On Thu, August 31, 2006 21:41, Phil Frost wrote:

>> Is there any kind of pattern at all to this problem?  Anything
>> recognizable?  A few typical pitfalls?
> Frequently I have found preplanning will result in a horrible plan
> because it is assumed parameters may be volatile while in practice they
> are literals. Here is a function from my database:

That's a very common thing in processor design as well, and there's a
standard trick for it: the saturating two-bit counter.  It tends to work
pretty well for branch prediction, value prediction etc.  Usually it's the
first thing you reach for, so of course somebody may already have tried it
here and found it didn't work.

In this particular case it might be applied something like this: for each
parameter in a prepared statement you cache a predictor value, plus a
"confidence counter" saying (more or less--see below) how many times in
succession that value has repeated.  Let's say each of the counters count
from 0 to 3 inclusive, with its confidence threshold right in the middle,
between 1 and 2.

On every invocation, you check each parameter value against the
corresponding predictor value.  If it's identical, you increment its
counter (provided it can be incremented any further).  If it isn't, you
decrement its counter, and if the counter ends up below its confidence
threshold, you replace the predictor value with the new parameter value.

Then, whenever any new planning needs to be done (I'll get to that in a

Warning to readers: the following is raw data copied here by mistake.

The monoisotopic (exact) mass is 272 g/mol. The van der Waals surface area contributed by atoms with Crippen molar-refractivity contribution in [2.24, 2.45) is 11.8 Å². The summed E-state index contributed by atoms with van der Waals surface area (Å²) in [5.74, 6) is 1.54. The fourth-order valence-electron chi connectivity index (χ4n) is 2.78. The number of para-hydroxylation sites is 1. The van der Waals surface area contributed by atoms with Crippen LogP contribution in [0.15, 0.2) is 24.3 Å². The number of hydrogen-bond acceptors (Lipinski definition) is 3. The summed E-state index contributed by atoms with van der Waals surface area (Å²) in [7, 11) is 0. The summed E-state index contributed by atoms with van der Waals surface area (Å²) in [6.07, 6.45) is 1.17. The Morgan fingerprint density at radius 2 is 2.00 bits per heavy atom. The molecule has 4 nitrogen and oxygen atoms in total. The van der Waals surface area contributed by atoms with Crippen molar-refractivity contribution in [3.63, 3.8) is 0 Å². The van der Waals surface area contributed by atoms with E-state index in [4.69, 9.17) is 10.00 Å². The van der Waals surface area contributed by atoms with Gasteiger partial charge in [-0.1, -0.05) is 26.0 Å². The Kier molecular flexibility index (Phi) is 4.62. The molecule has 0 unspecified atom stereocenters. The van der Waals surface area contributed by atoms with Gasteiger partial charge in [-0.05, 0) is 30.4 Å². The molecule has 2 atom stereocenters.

moment), you see which counters are above their confidence thresholds.  In
your new planning you assume that all parameters with confident
predictions will remain pseudo-constant for the next few invocations.

Of course there's a problem when parameters do not match predicted values.
 That's where having one or two backup plans could come in handy.  You
could keep your original, fully-generalized plan around.  If plans are
cheap enough to store, you could try to keep a cache of old plans for the
same query.  The great thing about keeping some backup plans around is
that a pseudo-constant parameter can have a different value once in a
while, then flick back to its old habits without invalidating all your
efforts.  Your usually-unused search fields are a good example.  You may
also have two stable parameter patterns with different sets of
pseudo-constants competing for your attention.

It's not perfect, and it clearly has its pathological cases--but if it
works well enough overall, the bad cases could be caught and handled as
exceptions.  Confidence counters can be tweaked to lose confidence more
easily than they gain it, or vice versa.  Some meta-confidence scheme may
catch the worst offenders.  I won't go into that now--first I'll shut up
and wait for others to point out what I've missed.  :)


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